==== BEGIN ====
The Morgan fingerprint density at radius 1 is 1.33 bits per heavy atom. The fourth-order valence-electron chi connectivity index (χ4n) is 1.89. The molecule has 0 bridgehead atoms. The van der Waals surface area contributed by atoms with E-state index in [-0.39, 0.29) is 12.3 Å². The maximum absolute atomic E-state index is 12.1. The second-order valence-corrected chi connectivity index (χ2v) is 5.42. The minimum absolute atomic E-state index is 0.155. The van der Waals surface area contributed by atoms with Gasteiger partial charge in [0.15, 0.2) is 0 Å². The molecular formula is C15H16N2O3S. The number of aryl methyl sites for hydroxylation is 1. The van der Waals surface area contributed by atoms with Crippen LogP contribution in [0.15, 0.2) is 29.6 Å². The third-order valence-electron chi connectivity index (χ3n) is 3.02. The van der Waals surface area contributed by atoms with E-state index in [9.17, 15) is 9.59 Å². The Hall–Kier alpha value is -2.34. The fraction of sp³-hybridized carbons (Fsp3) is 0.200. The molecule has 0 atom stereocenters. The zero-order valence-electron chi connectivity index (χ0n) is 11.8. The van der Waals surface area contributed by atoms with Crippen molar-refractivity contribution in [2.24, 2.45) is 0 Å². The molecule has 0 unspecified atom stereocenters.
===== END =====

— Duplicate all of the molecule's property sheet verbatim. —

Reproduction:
The Morgan fingerprint density at radius 1 is 1.33 bits per heavy atom. The fourth-order valence-electron chi connectivity index (χ4n) is 1.89. The molecule has 0 bridgehead atoms. The van der Waals surface area contributed by atoms with E-state index in [-0.39, 0.29) is 12.3 Å². The maximum absolute atomic E-state index is 12.1. The second-order valence-corrected chi connectivity index (χ2v) is 5.42. The minimum absolute atomic E-state index is 0.155. The van der Waals surface area contributed by atoms with Gasteiger partial charge in [0.15, 0.2) is 0 Å². The molecular formula is C15H16N2O3S. The number of aryl methyl sites for hydroxylation is 1. The van der Waals surface area contributed by atoms with Crippen LogP contribution in [0.15, 0.2) is 29.6 Å². The third-order valence-electron chi connectivity index (χ3n) is 3.02. The van der Waals surface area contributed by atoms with E-state index in [9.17, 15) is 9.59 Å². The Hall–Kier alpha value is -2.34. The fraction of sp³-hybridized carbons (Fsp3) is 0.200. The molecule has 0 atom stereocenters. The zero-order valence-electron chi connectivity index (χ0n) is 11.8. The van der Waals surface area contributed by atoms with Crippen molar-refractivity contribution in [2.24, 2.45) is 0 Å². The molecule has 0 unspecified atom stereocenters.